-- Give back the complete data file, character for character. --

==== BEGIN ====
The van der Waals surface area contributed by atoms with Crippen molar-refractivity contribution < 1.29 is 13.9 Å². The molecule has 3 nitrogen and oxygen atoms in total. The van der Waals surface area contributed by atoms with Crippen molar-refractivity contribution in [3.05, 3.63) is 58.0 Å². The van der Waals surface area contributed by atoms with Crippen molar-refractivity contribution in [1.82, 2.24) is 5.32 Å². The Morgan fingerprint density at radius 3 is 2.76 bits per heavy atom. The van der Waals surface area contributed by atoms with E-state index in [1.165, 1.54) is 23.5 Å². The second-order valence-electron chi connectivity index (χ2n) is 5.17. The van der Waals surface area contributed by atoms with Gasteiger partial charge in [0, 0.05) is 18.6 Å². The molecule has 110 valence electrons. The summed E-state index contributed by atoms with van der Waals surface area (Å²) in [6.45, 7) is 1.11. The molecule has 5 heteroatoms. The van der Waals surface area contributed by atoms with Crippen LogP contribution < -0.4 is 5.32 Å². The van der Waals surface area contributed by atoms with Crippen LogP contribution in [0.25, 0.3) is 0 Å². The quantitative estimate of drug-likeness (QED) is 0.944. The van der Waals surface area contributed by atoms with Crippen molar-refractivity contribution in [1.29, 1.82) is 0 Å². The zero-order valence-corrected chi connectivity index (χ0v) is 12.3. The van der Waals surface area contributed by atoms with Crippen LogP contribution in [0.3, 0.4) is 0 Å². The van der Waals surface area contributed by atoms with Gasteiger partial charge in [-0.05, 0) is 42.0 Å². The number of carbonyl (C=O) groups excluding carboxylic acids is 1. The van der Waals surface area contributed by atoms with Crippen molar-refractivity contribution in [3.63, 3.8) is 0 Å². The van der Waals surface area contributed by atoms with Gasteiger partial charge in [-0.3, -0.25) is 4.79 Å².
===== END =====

The van der Waals surface area contributed by atoms with Crippen molar-refractivity contribution < 1.29 is 13.9 Å². The molecule has 3 nitrogen and oxygen atoms in total. The van der Waals surface area contributed by atoms with Crippen molar-refractivity contribution in [3.05, 3.63) is 58.0 Å². The van der Waals surface area contributed by atoms with Crippen molar-refractivity contribution in [1.82, 2.24) is 5.32 Å². The Morgan fingerprint density at radius 3 is 2.76 bits per heavy atom. The van der Waals surface area contributed by atoms with E-state index in [1.165, 1.54) is 23.5 Å². The second-order valence-electron chi connectivity index (χ2n) is 5.17. The van der Waals surface area contributed by atoms with Gasteiger partial charge in [0, 0.05) is 18.6 Å². The molecule has 110 valence electrons. The summed E-state index contributed by atoms with van der Waals surface area (Å²) in [6.45, 7) is 1.11. The molecule has 5 heteroatoms. The van der Waals surface area contributed by atoms with Crippen LogP contribution < -0.4 is 5.32 Å². The van der Waals surface area contributed by atoms with Crippen LogP contribution in [0.25, 0.3) is 0 Å². The quantitative estimate of drug-likeness (QED) is 0.944. The van der Waals surface area contributed by atoms with Crippen molar-refractivity contribution in [1.29, 1.82) is 0 Å². The zero-order valence-corrected chi connectivity index (χ0v) is 12.3. The van der Waals surface area contributed by atoms with Crippen LogP contribution in [0.3, 0.4) is 0 Å². The van der Waals surface area contributed by atoms with Gasteiger partial charge in [-0.05, 0) is 42.0 Å². The number of carbonyl (C=O) groups excluding carboxylic acids is 1. The van der Waals surface area contributed by atoms with Crippen molar-refractivity contribution in [3.63, 3.8) is 0 Å². The van der Waals surface area contributed by atoms with Gasteiger partial charge in [-0.3, -0.25) is 4.79 Å².